Prompted by Do It Yourself (DIY 🔍) & Dragons post Dungeons & Decorators as a #3BookRPG.
Earlier this year, FM Geist from Ziggurat of Unknowing started a meme: Choose 3 books to act as your Player’s Handbook, Dungeon Master’s Guide, and Monster Manual.
For my three books I choose:
- Border: A Journey to the Edge of Europe by Kapka Kassabova
- Sailing from Byzantium: How a Lost Empire Shaped the World by Collin Wells
- The Bear and the Nightengale by Katherine Arden
The Campaign Sketch
You and your kin steward something far more ancient and transcendant than the shifting national borders. At the cross-roads of eternal conflict and disputation, you bear witness to the frequent burning of one flag as another ascends.
There is something about this region; Humanity feels it is something to fight over. They believe it is for resources and commerce. Which is true. But no, this region is where one can form a god. And you have sworn to prevent that from happening.
Ashurbanipal grew close, and your kin lead the burning of Ninevah. At great cost, you felled Alexendar before he completed his transformation. And were it not for Judas, things may have gone far different. Your kin later stoked the fires that burned Alexandria. And those Grail questing knights? You end them fast.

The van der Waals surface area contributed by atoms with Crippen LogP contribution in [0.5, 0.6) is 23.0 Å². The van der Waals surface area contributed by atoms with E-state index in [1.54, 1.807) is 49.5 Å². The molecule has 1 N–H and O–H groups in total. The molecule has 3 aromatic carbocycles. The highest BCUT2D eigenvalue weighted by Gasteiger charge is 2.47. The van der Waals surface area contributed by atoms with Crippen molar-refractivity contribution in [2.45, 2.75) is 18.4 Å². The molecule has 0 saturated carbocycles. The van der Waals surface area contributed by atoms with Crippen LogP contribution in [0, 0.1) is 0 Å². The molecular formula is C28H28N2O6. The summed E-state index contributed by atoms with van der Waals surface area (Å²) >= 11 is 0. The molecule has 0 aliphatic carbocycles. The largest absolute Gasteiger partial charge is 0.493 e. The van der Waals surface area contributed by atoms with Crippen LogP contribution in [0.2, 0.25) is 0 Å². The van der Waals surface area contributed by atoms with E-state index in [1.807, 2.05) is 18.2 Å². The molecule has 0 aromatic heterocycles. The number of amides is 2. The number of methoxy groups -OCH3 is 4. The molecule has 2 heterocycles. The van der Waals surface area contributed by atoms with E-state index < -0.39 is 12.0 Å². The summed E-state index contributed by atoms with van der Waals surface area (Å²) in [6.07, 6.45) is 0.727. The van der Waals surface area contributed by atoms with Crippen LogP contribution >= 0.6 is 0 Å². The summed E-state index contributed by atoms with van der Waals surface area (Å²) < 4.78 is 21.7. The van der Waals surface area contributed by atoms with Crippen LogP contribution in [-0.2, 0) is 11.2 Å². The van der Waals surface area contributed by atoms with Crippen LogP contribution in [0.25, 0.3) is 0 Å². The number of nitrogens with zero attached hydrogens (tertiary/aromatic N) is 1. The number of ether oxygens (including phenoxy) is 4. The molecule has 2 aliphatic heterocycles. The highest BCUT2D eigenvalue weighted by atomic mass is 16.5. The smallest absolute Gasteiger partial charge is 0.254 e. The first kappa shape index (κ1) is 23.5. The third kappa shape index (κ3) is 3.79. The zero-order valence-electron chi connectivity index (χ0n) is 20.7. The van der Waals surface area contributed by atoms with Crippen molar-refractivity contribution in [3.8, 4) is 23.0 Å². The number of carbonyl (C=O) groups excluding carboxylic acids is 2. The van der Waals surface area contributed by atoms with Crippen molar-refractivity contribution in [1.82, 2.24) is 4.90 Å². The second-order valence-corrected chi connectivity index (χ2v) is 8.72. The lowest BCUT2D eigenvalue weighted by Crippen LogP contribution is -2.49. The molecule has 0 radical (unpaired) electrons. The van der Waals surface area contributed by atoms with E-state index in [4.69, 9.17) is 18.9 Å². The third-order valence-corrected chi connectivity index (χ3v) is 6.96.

For now, humanity knows nothing of these secrets, aside from the epics of the past. But within this perenial border region lies knowledge, relics, and resources necessary for this apotheosis. And for your part, you work to keep this border ever in flux. Aiding those that would rebel against the powers that be.
Honorable Mentions: The Graveyard Book by Neil Gaiman, Paradise by Toni Morrison, The Left Hand of Darkness by Ursula K LeGuin, The Odyssey by Emily Wilson (and Homer), A ShortHistory of Myth by Karen Armstrong, Frankenstein Mary Shelley, The Broken Sword Poul Anderson, Shadow of the Torturer Gene Wolfe, Parzival and the Stone from Heaven by Lindsay Clark, Lancelot and the Lord of the Distant Isles: Or, the Book of Galehaut Retold by by Samuel N. Rosenberg and Patricia Terry